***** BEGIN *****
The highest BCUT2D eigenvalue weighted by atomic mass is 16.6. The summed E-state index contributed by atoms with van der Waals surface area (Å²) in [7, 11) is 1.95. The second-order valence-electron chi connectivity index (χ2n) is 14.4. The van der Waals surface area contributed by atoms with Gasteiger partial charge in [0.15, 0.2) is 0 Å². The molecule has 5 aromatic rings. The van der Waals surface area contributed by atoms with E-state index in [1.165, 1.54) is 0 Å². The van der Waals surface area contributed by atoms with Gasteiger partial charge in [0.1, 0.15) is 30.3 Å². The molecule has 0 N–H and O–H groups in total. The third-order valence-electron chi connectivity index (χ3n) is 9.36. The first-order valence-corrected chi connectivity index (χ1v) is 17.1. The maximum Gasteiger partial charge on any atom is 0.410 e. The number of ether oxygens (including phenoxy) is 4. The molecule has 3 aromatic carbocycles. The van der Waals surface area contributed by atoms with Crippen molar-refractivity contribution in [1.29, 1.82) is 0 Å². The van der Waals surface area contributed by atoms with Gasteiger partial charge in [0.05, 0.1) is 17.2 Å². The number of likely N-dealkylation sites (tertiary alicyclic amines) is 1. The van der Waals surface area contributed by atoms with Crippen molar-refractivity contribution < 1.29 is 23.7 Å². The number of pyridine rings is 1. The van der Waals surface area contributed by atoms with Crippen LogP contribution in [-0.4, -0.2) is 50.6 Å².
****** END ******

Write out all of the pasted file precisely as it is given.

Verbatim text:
The highest BCUT2D eigenvalue weighted by atomic mass is 16.6. The summed E-state index contributed by atoms with van der Waals surface area (Å²) in [7, 11) is 1.95. The second-order valence-electron chi connectivity index (χ2n) is 14.4. The van der Waals surface area contributed by atoms with Gasteiger partial charge in [0.15, 0.2) is 0 Å². The molecule has 5 aromatic rings. The van der Waals surface area contributed by atoms with E-state index in [1.165, 1.54) is 0 Å². The van der Waals surface area contributed by atoms with Gasteiger partial charge in [0.1, 0.15) is 30.3 Å². The molecule has 0 N–H and O–H groups in total. The third-order valence-electron chi connectivity index (χ3n) is 9.36. The first-order valence-corrected chi connectivity index (χ1v) is 17.1. The maximum Gasteiger partial charge on any atom is 0.410 e. The number of ether oxygens (including phenoxy) is 4. The molecule has 3 aromatic carbocycles. The van der Waals surface area contributed by atoms with Crippen molar-refractivity contribution in [1.29, 1.82) is 0 Å². The van der Waals surface area contributed by atoms with Gasteiger partial charge in [0.05, 0.1) is 17.2 Å². The number of likely N-dealkylation sites (tertiary alicyclic amines) is 1. The van der Waals surface area contributed by atoms with Crippen molar-refractivity contribution < 1.29 is 23.7 Å². The number of pyridine rings is 1. The van der Waals surface area contributed by atoms with Crippen LogP contribution in [-0.4, -0.2) is 50.6 Å².